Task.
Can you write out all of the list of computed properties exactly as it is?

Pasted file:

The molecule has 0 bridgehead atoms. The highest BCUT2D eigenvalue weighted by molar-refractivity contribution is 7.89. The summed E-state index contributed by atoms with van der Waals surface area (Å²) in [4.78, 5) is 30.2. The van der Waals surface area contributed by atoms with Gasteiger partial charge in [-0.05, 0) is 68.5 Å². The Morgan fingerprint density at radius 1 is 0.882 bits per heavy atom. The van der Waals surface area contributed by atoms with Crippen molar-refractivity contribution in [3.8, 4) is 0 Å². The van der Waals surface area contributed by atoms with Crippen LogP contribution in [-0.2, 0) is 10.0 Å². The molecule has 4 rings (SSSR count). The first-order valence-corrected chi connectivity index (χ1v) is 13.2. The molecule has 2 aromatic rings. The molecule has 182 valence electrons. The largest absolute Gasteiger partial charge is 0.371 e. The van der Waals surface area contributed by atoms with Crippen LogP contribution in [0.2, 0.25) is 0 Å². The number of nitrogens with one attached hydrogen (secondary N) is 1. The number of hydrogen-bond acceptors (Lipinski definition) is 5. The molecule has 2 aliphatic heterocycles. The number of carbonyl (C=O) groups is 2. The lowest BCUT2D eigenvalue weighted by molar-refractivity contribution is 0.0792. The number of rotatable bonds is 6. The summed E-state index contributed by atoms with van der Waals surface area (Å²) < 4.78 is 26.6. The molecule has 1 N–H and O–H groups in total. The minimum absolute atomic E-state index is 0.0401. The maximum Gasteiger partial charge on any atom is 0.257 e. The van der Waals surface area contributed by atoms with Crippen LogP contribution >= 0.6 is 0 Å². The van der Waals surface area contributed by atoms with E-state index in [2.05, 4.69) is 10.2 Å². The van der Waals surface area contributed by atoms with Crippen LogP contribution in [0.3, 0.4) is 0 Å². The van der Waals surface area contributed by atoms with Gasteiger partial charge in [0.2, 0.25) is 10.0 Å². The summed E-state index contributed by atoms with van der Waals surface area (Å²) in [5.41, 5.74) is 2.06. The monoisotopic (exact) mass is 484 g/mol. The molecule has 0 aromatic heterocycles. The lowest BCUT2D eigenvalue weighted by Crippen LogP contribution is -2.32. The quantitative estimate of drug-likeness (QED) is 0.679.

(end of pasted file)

The molecule has 0 bridgehead atoms. The highest BCUT2D eigenvalue weighted by molar-refractivity contribution is 7.89. The summed E-state index contributed by atoms with van der Waals surface area (Å²) in [4.78, 5) is 30.2. The van der Waals surface area contributed by atoms with Gasteiger partial charge in [-0.05, 0) is 68.5 Å². The Morgan fingerprint density at radius 1 is 0.882 bits per heavy atom. The van der Waals surface area contributed by atoms with Crippen molar-refractivity contribution in [3.8, 4) is 0 Å². The van der Waals surface area contributed by atoms with Crippen LogP contribution in [-0.2, 0) is 10.0 Å². The molecule has 4 rings (SSSR count). The first-order valence-corrected chi connectivity index (χ1v) is 13.2. The molecule has 2 aromatic rings. The molecule has 182 valence electrons. The largest absolute Gasteiger partial charge is 0.371 e. The van der Waals surface area contributed by atoms with Crippen LogP contribution in [0.2, 0.25) is 0 Å². The number of nitrogens with one attached hydrogen (secondary N) is 1. The number of hydrogen-bond acceptors (Lipinski definition) is 5. The molecule has 2 aliphatic heterocycles. The number of carbonyl (C=O) groups is 2. The lowest BCUT2D eigenvalue weighted by molar-refractivity contribution is 0.0792. The number of rotatable bonds is 6. The summed E-state index contributed by atoms with van der Waals surface area (Å²) < 4.78 is 26.6. The molecule has 1 N–H and O–H groups in total. The minimum absolute atomic E-state index is 0.0401. The maximum Gasteiger partial charge on any atom is 0.257 e. The van der Waals surface area contributed by atoms with Crippen LogP contribution >= 0.6 is 0 Å². The van der Waals surface area contributed by atoms with E-state index in [2.05, 4.69) is 10.2 Å². The van der Waals surface area contributed by atoms with Crippen LogP contribution in [0.3, 0.4) is 0 Å². The van der Waals surface area contributed by atoms with Gasteiger partial charge in [0.2, 0.25) is 10.0 Å². The summed E-state index contributed by atoms with van der Waals surface area (Å²) in [5.41, 5.74) is 2.06. The monoisotopic (exact) mass is 484 g/mol. The molecule has 0 aromatic heterocycles. The lowest BCUT2D eigenvalue weighted by Crippen LogP contribution is -2.32. The quantitative estimate of drug-likeness (QED) is 0.679.